An informal probate process is easier than a formal process and does not require attorneys. The process for selling a home in probate informally includes:
- The executor files the will and probate forms with the local probate court
- The probate court delivers Letters of Testamentary
- The executor uses the letters of testamentary to manage the real estate transaction
The informal process allows you to avoid the bidding process and the court does not interfere with the process. Usually, the informal process takes much less time because the court does not need to supervise every step of the way.
Selling a house can be a hassle and you may not feel like you have the resources and knowledge to sell your home. Also, the home may be a burden on you and you want to sell the home quickly for a fair price.
You don’t need a realtor to sell your house. Selling your home for cash to a company that specializes in those types of transactions may be the right solution for you. Companies that make cash offers are among the fastest ways to sell your home. Typically, these companies are local investors who have cash on hand.
Since they have cash in hand, there is no waiting period for financing, mortgage paperwork, or expensive closing costs. What usually happens is that a cash company sets up a consultation and closes within a week; they want to help you sell your home fast.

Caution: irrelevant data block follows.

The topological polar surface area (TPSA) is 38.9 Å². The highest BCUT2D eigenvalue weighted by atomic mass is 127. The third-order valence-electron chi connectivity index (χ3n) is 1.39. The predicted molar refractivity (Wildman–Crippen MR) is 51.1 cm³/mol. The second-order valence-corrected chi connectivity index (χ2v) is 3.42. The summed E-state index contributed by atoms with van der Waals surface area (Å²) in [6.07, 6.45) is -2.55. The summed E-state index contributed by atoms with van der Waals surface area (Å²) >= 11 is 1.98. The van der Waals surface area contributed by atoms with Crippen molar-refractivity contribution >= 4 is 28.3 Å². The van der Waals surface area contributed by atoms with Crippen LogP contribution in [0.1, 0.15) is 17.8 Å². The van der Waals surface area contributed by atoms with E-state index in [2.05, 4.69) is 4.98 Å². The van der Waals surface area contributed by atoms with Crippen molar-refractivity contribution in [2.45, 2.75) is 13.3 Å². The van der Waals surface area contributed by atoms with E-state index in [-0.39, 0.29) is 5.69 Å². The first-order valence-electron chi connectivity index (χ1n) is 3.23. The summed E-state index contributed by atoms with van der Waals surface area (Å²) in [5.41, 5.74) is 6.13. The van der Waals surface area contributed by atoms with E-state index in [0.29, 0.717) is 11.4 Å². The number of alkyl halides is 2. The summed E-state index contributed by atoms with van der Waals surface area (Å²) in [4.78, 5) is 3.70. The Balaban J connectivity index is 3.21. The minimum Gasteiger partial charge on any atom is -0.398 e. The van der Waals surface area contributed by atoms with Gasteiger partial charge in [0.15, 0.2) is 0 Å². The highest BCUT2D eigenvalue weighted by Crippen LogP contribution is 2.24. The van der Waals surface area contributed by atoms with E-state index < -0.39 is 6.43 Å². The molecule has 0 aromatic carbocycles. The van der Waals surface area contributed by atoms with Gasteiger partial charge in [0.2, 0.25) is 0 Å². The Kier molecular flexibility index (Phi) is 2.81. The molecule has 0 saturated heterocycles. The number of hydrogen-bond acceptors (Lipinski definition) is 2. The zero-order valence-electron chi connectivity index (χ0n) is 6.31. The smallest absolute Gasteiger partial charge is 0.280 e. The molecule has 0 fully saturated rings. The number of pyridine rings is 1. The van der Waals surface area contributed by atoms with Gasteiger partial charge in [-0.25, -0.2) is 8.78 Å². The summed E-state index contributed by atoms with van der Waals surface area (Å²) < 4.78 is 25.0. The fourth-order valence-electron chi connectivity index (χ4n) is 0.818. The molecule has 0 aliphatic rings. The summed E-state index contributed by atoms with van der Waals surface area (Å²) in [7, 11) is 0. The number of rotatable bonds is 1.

Selling a house in probate can be complex. The court process provides a resolution when someone dies and the estate needs to be divided among heirs.
Probate laws vary from state to state, but typically provide procedures for the disposition of estate with a will, or with no will. You are able to sell a house in probate through formal or informal processes.
For formal probate, you will need to name and empower an executor to handle the real estate transaction and keep the court abreast of the progress every step of the way. This may be a time and labor-intensive process. Informal probate is easier and quicker, but requires an uncontested will and known heirs.
Cash buyers can be powerful allies when selling your home during probate because they expedite the home-selling process.